If you want to use a whip (or crop, carrot stick, any traditional ‘pressure and release’ implement) in a way that is horse friendly and also promotes great LIGHTNESS and enthusiasm from the start simply teach the concept as an anti-target wand with clicker. Many dog and other species trainers are familiar with target training – where the animal learns to go to, touch or otherwise engage with a target by moving closer to get marked and reinforced… this is just the opposite, instead of moving closer, the aim of the game is to move away or off it. That way it’s simply a cue, taught to be a ‘go/move away from it’ opportunity signal and there is no threat as there is no aversive, however mild, with it. ‘Pressure’ never escalates and certainly never punishes or harms as if the cue doesn’t result in a good response you have to actually look at WHY and fix your training error – did the horse not understand, are they not capable, were you not clear, was the concept not well broken down enough in some way, do you have issues with your distance/duration/distractions/latency etc? It is and remains simply an opportunity to engage in a game that’s fun and rewarding.” – thanks to Amanda, topcommenter on this post on Facebook.

‘All that glitters is not gold.’

Flying Douchebag

One of the best examples of how tackless does not necessarily mean liberty. Even before I started doing positive reinforcement training, I always thought this just looked wrong. These aren’t horses ‘just being horses’. These are horses knowing the consequences for not cooperating.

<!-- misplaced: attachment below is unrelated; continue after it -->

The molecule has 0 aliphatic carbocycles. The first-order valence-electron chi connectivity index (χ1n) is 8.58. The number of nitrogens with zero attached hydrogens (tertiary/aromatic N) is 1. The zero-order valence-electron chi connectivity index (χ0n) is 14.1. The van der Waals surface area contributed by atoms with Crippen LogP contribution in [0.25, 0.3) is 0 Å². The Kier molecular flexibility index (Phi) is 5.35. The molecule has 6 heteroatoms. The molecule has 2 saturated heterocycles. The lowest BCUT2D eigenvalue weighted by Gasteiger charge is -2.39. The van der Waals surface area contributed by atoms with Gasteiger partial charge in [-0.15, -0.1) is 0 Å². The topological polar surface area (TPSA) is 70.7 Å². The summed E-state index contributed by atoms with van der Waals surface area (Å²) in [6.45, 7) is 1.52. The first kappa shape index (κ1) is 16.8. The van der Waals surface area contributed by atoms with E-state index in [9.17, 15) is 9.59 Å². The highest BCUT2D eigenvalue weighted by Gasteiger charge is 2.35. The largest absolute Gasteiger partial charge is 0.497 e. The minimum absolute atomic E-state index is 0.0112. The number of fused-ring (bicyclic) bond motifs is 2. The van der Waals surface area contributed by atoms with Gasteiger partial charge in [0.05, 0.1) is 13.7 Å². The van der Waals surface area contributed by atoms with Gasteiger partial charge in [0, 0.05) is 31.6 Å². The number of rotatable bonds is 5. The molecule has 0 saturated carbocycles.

‘Join Up’

Join Up

The word ‘natural’ is just as misused as the word ‘liberty’.

‘No Brain Idiot’

No Brain Idiot

There are more than four types of horses. There no science to back up these horse personalities. If you really want to understand how your horse thinks and learns, read up on basic psychology and learning theory. ‘Don’t Shoot the Dog’ is a good book to get a basic understanding about operant conditioning (B. F. Skinner). If you really want to science it up, read ‘Affective Neuroscience’ by Jaak Panksepp.

‘Stickriding’

Stickriding

Again, Liberty is being terribly misused. The horse is conditioned to stay away from the sticks. Sticks are just as controlling as ropes and reins, if you work hard enough to get your horse responsive to the aids. Even if you’ve faded out your sticks/bridle/ropes, your horse will still be conditioned to believe you can pull them back out at any time.